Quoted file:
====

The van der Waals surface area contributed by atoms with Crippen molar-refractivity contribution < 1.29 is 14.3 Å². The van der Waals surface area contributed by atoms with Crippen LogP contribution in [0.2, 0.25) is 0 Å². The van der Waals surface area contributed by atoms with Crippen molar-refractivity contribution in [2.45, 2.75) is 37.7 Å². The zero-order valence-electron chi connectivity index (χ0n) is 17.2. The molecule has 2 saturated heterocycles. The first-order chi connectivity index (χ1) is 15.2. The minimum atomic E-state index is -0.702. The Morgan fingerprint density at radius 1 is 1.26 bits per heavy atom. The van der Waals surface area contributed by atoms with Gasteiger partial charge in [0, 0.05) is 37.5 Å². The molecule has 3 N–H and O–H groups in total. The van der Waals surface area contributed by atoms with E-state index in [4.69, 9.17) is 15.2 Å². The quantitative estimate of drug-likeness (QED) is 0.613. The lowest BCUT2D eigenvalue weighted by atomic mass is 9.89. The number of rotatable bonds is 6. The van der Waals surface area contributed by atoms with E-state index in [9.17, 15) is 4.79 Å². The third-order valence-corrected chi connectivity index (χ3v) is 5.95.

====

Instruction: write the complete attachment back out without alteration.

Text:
The van der Waals surface area contributed by atoms with Crippen molar-refractivity contribution < 1.29 is 14.3 Å². The van der Waals surface area contributed by atoms with Crippen LogP contribution in [0.2, 0.25) is 0 Å². The van der Waals surface area contributed by atoms with Crippen molar-refractivity contribution in [2.45, 2.75) is 37.7 Å². The zero-order valence-electron chi connectivity index (χ0n) is 17.2. The molecule has 2 saturated heterocycles. The first-order chi connectivity index (χ1) is 15.2. The minimum atomic E-state index is -0.702. The Morgan fingerprint density at radius 1 is 1.26 bits per heavy atom. The van der Waals surface area contributed by atoms with Gasteiger partial charge in [0, 0.05) is 37.5 Å². The molecule has 3 N–H and O–H groups in total. The van der Waals surface area contributed by atoms with E-state index in [4.69, 9.17) is 15.2 Å². The quantitative estimate of drug-likeness (QED) is 0.613. The lowest BCUT2D eigenvalue weighted by atomic mass is 9.89. The number of rotatable bonds is 6. The van der Waals surface area contributed by atoms with E-state index in [9.17, 15) is 4.79 Å². The third-order valence-corrected chi connectivity index (χ3v) is 5.95.